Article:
2018 Grammy nominations show shift toward diversity

Autumn Miller

In a year flooded with powerhouse “New Music Fridays” as well as huge, record-breaking releases, 2017 has proven to be another great year for music across genres. With more than enough talent to choose from,  anticipation and speculation has been circling around who will be fortunate enough to receive a 2018 Grammy nomination, and now the wait is finally over.

On Tuesday, soul singer Andra Day announced the four most notable categories — best new artist, record of the year, song of the year, and album of the year— on CBS This Morning, with the Recording Academy announcing the rest of the nominees for the 84 other categories shortly after.

For the first time in the show’s illustrious 60-year history it seems it’s finally starting to recognize the beautiful diversity within the American music industry. Zero white males fell in the take-all category of album of the year. Instead, the five-slot category shines a light on minorities in music, featuring three nominations for records from black men — Childish Gambino’s Awaken, My Love!, JAY-Z’s 4:44, and Kendrick Lamar’s DAMN — as well as a Latino man (Bruno Mars’ 24K Magic), and a woman (Lorde’s Melodrama). The award show’s acknowledgement of diversity in the music industry has been lackluster recently — and basically since its inception — but the reflection of choices for 2018’s  the upcoming show finally gives the outnumbered and overlooked the voice the industry and the fans have been craving.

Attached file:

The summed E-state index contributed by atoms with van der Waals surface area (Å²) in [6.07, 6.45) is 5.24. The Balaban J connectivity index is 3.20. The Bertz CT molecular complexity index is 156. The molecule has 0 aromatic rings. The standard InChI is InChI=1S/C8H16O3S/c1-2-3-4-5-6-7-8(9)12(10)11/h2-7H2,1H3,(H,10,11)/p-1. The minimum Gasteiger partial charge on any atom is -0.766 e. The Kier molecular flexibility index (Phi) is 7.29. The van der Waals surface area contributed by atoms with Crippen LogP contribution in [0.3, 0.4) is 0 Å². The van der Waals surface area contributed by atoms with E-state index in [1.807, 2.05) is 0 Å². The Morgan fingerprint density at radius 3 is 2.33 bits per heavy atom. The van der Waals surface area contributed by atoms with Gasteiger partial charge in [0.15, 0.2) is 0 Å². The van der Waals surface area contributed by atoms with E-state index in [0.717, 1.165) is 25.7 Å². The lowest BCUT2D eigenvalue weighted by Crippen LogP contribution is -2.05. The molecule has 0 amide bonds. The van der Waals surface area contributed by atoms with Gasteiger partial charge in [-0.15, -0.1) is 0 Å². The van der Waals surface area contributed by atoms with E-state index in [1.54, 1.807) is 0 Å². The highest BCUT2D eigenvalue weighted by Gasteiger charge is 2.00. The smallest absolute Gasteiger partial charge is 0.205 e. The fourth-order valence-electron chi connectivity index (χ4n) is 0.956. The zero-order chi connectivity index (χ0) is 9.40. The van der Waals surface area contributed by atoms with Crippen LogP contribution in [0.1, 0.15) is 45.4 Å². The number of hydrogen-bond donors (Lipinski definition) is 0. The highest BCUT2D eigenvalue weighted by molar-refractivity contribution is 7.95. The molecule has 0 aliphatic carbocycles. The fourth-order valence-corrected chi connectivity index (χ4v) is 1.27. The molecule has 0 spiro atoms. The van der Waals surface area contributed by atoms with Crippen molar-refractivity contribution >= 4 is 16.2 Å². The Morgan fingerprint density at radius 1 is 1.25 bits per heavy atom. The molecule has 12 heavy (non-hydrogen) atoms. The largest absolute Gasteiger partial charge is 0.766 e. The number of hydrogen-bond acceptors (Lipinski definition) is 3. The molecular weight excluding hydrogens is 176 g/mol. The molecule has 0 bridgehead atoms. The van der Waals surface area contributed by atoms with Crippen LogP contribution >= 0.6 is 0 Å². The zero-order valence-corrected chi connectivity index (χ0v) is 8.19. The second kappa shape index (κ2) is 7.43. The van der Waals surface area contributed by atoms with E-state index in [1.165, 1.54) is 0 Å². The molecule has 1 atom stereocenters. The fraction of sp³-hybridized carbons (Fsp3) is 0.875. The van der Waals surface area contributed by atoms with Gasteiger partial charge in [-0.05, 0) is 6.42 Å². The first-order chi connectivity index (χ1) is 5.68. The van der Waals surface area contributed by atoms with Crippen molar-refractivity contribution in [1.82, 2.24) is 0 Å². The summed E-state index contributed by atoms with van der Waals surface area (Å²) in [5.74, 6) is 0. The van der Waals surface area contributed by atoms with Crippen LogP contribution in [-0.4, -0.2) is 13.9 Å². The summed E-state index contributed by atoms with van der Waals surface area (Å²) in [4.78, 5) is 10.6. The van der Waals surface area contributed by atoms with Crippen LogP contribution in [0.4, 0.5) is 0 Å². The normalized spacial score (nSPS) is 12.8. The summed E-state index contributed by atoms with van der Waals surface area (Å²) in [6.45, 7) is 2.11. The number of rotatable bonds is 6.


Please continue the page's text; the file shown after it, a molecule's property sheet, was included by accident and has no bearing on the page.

JAY-Z, the unofficial Grammy king with 21 awards himself, sit at the top of the nomination chain with eight nominations, followed by the socially-driven Kendrick Lamar, who was graced with seven. Fast-rising fresh faces SZA and Khalid both landed a spot in five categories, making SZA the most nominated woman at the upcoming ceremony. What do these artists all have in common? Aside from the high number of nominations they all received, these artists have been revolutionizing the face of an industry that’s tired of overlooking their success and influence.

One can’t discount the number of artists who identify as LGBTQ+ who landed the ballot as well. Both Kesha and Lady Gaga were nominated for best pop vocal album and best pop solo performance. Justin Tranter, co-writer of the radio’s choice summertime hit, “Issues” by Julia Michaels, is part of the team nominated for song of the year. Don’t let this lead you to believe that artists who identify with the LGBTQ community are just now producing music, though. They’ve been in the mix of creators behind our favorite songs for quite some time, but they’re just starting to get the recognition that they deserve. These changes in an area generally dominated by white males isn’t nearly close to hasn’t hit the finish line yet, but for this type of progress to finally be happening is at least a step in the right direction.

You can check out the rest of the Grammy nominees here. The 60th annual Grammy Awards airs on January 28 at 7:30 P.M. on CBS.